For quite a long time, Minimalism was known as an art, music and architecture style that opposed abstract expressionism and promoted objective, logical, and schematic solutions. Clean lines, geometrical shapes and repeating patterns all moved the focus from work itself to the environment in which it gets positioned, played, or demonstrated. Soon enough minimalism was thought about as modernism as the majority of minimalistic art creations were made out of such materials as concrete, glass, metal, etc. Minimalistic movement gradually grew into the worldwide notion that less is more and throughout the years it, of course, crushed all of the borders and dominated more areas than just visual and performing arts.
Fashion was one of the first areas to which the minimalistic virus spread. Designers soon started to position fabrics and forms over the functionality (these scales later shifted significantly) and create clothing using only monochromatic tones: black, white, grey. Massive social and political changes accompanied the fashion industry’s shift from an overload of accessories to simplifying everything that gets on the runway or in high-street shops. While we are not going to focus on different perceptions of minimalism in fashion, we definitely must highlight its influence on widely acceptable social practices. With growing consumerism and massive amounts of trash and non-recyclable materials accumulating each day, minimalism has also become a way of life destined to have as little belongings as possible and discover many more noble things.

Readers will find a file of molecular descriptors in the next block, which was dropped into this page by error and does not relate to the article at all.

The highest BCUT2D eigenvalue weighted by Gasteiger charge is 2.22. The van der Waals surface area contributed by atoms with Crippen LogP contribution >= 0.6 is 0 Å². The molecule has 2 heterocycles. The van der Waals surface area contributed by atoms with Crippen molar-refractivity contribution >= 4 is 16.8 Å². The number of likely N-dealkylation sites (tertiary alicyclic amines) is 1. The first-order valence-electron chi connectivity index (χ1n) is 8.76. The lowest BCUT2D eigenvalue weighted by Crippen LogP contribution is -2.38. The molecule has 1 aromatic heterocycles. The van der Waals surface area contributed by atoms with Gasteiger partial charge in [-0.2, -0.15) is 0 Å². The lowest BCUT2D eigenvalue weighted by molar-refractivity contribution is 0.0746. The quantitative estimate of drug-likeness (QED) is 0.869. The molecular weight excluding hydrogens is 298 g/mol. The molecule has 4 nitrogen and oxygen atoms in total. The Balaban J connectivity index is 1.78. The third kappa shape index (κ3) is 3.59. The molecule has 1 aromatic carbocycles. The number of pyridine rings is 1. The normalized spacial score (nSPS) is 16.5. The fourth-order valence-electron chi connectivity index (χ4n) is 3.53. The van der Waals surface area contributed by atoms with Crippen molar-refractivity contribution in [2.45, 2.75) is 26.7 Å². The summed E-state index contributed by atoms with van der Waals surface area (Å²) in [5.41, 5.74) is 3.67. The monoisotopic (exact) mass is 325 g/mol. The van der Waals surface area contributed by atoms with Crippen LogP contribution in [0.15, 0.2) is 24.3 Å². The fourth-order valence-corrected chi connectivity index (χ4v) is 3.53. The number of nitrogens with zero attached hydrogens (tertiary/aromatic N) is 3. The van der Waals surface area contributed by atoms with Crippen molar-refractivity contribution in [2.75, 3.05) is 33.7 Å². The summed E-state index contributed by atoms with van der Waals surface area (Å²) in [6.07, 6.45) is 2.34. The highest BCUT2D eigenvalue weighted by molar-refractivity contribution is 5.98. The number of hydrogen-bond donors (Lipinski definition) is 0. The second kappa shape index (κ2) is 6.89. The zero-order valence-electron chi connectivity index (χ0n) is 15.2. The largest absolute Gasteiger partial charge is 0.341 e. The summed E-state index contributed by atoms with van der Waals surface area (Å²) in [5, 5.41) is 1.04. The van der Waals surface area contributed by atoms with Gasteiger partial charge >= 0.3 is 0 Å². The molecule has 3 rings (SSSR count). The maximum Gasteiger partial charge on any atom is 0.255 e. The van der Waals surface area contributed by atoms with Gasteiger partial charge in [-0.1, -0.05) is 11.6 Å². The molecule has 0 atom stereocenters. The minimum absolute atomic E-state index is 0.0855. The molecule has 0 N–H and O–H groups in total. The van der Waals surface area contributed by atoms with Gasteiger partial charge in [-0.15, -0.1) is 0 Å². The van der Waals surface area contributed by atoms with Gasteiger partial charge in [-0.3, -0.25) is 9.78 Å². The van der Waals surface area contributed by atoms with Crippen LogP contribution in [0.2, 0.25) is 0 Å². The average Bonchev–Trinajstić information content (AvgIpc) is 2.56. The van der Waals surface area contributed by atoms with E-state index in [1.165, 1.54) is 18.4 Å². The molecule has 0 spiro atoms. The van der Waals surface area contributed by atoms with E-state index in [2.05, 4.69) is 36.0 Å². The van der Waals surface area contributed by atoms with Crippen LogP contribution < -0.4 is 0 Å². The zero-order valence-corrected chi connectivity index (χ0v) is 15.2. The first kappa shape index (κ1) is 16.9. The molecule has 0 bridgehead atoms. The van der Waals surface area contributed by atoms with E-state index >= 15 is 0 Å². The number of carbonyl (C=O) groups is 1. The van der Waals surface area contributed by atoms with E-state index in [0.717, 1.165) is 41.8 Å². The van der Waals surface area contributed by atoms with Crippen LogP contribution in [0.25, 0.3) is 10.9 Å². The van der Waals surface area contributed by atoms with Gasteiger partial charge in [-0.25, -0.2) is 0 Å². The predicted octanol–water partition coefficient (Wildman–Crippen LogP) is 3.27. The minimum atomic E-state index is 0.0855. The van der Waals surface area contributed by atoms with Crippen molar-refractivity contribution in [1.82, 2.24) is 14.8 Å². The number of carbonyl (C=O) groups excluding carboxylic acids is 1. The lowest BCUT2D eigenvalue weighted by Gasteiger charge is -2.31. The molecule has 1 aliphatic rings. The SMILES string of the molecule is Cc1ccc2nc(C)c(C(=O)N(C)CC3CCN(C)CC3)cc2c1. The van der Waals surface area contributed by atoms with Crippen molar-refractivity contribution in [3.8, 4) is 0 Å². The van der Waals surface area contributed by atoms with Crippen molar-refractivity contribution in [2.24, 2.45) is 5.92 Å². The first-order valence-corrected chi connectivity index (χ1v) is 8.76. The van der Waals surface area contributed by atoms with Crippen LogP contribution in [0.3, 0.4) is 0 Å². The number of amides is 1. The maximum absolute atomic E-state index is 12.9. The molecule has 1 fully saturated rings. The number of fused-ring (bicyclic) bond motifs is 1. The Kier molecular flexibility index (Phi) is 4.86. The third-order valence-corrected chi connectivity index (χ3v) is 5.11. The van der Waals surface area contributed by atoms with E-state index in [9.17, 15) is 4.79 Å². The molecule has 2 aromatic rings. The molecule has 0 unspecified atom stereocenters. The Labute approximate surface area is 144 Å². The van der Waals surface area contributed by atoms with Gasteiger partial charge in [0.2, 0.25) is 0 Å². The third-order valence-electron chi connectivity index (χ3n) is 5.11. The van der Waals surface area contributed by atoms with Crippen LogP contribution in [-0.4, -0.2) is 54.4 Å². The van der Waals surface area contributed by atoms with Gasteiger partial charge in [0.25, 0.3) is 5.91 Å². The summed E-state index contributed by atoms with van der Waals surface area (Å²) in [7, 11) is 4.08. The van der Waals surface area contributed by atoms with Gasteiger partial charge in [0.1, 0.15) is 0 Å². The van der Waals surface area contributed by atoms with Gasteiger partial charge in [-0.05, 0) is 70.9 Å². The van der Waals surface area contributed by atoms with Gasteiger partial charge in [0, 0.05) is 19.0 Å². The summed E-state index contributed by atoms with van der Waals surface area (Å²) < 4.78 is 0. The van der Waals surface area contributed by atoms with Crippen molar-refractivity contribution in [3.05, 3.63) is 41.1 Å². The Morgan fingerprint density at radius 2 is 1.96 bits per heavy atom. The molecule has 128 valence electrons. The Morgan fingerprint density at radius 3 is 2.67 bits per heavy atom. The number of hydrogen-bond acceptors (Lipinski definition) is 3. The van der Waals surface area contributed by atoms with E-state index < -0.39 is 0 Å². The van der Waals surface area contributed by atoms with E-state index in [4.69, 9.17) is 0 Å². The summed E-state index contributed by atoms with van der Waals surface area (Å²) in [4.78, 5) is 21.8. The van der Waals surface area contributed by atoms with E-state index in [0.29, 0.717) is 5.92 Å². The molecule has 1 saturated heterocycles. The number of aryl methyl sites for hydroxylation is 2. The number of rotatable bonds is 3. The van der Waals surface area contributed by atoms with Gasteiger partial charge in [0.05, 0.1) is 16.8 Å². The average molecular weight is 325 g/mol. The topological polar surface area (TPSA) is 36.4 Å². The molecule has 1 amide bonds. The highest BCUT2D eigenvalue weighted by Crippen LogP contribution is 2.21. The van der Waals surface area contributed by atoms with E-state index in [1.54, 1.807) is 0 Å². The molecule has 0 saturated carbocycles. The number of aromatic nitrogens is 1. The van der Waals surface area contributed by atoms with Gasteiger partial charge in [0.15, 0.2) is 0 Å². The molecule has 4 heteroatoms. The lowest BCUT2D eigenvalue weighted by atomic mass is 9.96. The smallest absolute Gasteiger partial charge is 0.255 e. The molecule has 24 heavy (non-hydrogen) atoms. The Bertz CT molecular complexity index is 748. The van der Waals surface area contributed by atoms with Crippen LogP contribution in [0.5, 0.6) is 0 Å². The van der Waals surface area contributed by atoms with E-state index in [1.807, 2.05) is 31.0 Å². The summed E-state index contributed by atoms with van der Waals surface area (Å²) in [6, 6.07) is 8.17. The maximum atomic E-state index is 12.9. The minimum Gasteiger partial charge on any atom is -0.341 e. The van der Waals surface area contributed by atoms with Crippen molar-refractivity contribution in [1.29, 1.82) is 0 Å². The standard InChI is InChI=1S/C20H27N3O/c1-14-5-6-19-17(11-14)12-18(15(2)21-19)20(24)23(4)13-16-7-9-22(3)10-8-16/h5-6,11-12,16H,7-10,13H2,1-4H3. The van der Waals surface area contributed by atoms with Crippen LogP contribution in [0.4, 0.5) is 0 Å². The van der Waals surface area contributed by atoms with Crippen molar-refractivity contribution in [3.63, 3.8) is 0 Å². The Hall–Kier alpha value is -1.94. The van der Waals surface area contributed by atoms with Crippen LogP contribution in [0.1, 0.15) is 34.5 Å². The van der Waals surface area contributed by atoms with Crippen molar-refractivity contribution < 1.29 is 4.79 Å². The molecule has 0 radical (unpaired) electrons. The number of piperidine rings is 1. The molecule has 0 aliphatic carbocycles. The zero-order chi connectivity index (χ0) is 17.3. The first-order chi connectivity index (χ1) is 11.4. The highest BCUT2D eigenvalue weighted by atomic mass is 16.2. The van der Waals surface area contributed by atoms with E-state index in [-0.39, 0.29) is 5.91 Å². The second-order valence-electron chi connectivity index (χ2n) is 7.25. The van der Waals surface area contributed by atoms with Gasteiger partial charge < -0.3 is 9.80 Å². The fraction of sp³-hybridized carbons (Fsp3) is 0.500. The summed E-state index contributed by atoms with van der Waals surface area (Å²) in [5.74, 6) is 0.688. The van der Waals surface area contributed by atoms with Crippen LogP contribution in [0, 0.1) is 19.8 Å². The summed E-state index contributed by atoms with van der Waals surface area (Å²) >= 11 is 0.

Minimalism – Emotional Attachments and Decluttering
Minimalism from one perspective may seem like complete nonsense, yet from the other, it is a way to help the planet while at the same time helping ourselves. Being generally described as a way to find freedom, the minimalistic approach suggests people live with as little belongings as possible because it allows them to live in a more spacious environment directly and figuratively. Minimalists refuse to own any excess stuff and choose to invest in themselves and their families, friends by creating precious memories rather than holding onto meaningless possessions.